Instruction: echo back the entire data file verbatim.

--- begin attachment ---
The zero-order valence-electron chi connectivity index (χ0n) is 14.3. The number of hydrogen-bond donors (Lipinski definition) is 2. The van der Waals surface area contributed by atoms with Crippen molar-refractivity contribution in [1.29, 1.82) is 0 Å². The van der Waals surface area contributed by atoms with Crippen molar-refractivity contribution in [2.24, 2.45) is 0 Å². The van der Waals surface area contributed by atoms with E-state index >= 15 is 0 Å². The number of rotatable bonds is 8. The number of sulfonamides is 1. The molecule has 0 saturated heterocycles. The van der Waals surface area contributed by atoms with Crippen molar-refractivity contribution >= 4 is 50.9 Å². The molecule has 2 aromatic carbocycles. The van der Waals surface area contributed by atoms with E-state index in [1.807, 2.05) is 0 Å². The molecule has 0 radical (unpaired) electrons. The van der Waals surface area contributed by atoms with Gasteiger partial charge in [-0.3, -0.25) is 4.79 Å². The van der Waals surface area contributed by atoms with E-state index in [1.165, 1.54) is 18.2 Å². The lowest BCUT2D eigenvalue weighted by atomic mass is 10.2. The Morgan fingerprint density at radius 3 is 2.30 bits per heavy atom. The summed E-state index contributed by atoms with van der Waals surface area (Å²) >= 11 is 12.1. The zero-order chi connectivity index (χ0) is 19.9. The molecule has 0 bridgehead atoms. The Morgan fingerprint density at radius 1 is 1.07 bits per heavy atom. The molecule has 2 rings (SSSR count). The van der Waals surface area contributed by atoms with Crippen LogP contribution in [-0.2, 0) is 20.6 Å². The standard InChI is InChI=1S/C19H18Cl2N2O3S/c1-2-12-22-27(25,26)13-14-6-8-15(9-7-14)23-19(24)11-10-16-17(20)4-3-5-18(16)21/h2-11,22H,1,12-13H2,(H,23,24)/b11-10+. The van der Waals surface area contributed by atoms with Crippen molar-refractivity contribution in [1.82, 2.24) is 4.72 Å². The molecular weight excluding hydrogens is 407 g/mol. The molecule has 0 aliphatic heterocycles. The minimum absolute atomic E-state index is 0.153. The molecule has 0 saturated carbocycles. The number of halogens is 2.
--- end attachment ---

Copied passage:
The zero-order valence-electron chi connectivity index (χ0n) is 14.3. The number of hydrogen-bond donors (Lipinski definition) is 2. The van der Waals surface area contributed by atoms with Crippen molar-refractivity contribution in [1.29, 1.82) is 0 Å². The van der Waals surface area contributed by atoms with Crippen molar-refractivity contribution in [2.24, 2.45) is 0 Å². The van der Waals surface area contributed by atoms with E-state index >= 15 is 0 Å². The number of rotatable bonds is 8. The number of sulfonamides is 1. The molecule has 0 saturated heterocycles. The van der Waals surface area contributed by atoms with Crippen molar-refractivity contribution >= 4 is 50.9 Å². The molecule has 2 aromatic carbocycles. The van der Waals surface area contributed by atoms with E-state index in [1.807, 2.05) is 0 Å². The molecule has 0 radical (unpaired) electrons. The van der Waals surface area contributed by atoms with Gasteiger partial charge in [-0.3, -0.25) is 4.79 Å². The van der Waals surface area contributed by atoms with E-state index in [1.165, 1.54) is 18.2 Å². The lowest BCUT2D eigenvalue weighted by atomic mass is 10.2. The Morgan fingerprint density at radius 3 is 2.30 bits per heavy atom. The summed E-state index contributed by atoms with van der Waals surface area (Å²) >= 11 is 12.1. The zero-order chi connectivity index (χ0) is 19.9. The molecule has 0 bridgehead atoms. The Morgan fingerprint density at radius 1 is 1.07 bits per heavy atom. The molecule has 2 rings (SSSR count). The van der Waals surface area contributed by atoms with Crippen LogP contribution in [-0.2, 0) is 20.6 Å². The standard InChI is InChI=1S/C19H18Cl2N2O3S/c1-2-12-22-27(25,26)13-14-6-8-15(9-7-14)23-19(24)11-10-16-17(20)4-3-5-18(16)21/h2-11,22H,1,12-13H2,(H,23,24)/b11-10+. The van der Waals surface area contributed by atoms with Crippen molar-refractivity contribution in [1.82, 2.24) is 4.72 Å². The molecular weight excluding hydrogens is 407 g/mol. The molecule has 0 aliphatic heterocycles. The minimum absolute atomic E-state index is 0.153. The molecule has 0 saturated carbocycles. The number of halogens is 2.